• New metering system for accurate exposure which may be the best today
  • $150-250 cheaper

On the other hand, here are Pentax K5 advantages:

  • Full weather-sealed magnesium alloy body
  • Built-in shake reduction (image stabilization)
  • Slightly faster continuous shooting
  • Dual-axis leveller

If you are getting DSLR for the first time, you should also consider some “untold” stories:

First, Nikon system has more lenses in their collection, ranging from consumer to professionals. However, Pentax has many unique fixed focal lenses which are very compact and very high quality such DA 70mm f/2.4, 31mm f/1.8. These prime lenses will get benefit from Pentax built-in image stabilization called Shake Reduction. Recent standard Pentax lenses also has WR (water repellent) that is great to use with full weather-sealed Pentax K5.

The other thing that I like about Nikon system is built-in flash commander which is part of CLS (Creative Lighting System). This feature enable you to trigger out of camera compatible flashes.

So which is the best camera/system to jump into?

If you need a sturdy, unbreakable camera and use it in extreme weather condition, then you can rely on Pentax K5. Also consider your shooting style and check out each manufacturers lens collection. If you love prime lenses, you might love Pentax’s pancake lenses. On the other hand, if your need high performance, fast auto focus pro-grade lenses for sports / candid photography, Nikon has plenty of them.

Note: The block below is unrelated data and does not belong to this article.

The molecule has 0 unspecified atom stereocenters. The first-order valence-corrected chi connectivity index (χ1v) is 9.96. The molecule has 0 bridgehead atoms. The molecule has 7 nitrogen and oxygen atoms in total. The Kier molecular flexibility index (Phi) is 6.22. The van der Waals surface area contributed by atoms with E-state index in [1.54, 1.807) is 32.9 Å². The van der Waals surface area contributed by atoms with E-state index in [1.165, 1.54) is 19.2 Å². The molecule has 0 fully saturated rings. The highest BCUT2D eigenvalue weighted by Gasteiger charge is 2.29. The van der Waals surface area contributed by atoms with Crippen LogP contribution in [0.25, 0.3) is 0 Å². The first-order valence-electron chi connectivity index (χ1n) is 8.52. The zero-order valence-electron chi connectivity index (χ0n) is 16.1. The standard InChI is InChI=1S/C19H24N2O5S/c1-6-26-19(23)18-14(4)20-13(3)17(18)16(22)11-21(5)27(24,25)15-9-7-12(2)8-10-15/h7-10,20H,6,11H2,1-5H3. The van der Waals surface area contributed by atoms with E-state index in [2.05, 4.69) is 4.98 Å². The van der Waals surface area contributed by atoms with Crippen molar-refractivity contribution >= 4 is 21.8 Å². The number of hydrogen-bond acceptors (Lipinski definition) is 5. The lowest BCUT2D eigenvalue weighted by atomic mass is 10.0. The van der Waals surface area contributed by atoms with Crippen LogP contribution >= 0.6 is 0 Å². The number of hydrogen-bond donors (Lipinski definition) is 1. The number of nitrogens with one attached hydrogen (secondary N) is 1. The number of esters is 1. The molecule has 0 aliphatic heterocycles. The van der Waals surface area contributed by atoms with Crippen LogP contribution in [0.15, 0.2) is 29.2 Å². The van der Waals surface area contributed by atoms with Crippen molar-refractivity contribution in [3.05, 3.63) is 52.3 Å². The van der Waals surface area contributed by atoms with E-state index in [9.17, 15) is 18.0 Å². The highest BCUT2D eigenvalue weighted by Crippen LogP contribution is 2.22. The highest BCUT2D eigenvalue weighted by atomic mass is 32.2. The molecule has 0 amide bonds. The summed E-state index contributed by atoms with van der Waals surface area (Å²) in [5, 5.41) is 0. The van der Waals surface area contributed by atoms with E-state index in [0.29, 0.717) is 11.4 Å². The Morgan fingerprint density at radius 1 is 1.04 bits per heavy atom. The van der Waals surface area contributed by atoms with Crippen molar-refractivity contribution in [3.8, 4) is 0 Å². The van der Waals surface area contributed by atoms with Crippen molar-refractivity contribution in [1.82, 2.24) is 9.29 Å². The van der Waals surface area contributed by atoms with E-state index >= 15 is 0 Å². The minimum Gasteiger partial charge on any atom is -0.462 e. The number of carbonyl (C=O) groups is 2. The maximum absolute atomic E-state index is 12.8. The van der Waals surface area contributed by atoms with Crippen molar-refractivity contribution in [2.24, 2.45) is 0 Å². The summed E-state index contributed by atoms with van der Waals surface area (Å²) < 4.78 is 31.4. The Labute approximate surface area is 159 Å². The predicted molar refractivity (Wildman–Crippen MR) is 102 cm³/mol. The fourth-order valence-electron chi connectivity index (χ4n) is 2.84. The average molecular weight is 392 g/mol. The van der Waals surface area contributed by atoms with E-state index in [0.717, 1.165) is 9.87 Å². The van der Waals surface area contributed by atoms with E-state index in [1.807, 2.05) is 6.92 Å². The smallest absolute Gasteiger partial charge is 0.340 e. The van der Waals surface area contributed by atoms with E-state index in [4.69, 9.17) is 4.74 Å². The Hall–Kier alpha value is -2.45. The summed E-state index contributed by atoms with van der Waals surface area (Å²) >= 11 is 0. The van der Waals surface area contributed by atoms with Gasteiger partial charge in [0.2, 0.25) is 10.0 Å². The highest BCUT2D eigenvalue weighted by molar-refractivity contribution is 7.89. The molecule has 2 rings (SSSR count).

The last one is consider the future. If you regard these cameras are just a stepping stone towards a better camera, then you should choose Nikon system, because Nikon has some better cameras such as Nikon D3s, while K5 is the best Pentax camera at the moment.

I hope this is helpful for you to make decision whether to get Nikon D7000 or Pentax K5.

Nikon D7000 vs Pentax K5 comparison table

  Nikon D7000 Pentax K5
Image 16 MP / APS-C Sensor 16 MP / APS-C sensor
LCD 3 inch, 910k resolution 3 inch, 910k resolution
Auto Focus 39 AF points / 9 cross type 11 AF points, 9 cross type
ISO ISO 100-6400 (expandable to 25600) ISO 100-12800, expandable to 80 and 51200
Movie recording Full HD 1080p 24 fps with improved AF-F (Servo) Full HD 1080p 25 fps, no manual exposure control
Continuous shooting 6 fps 7 fps buffer 40 JPGs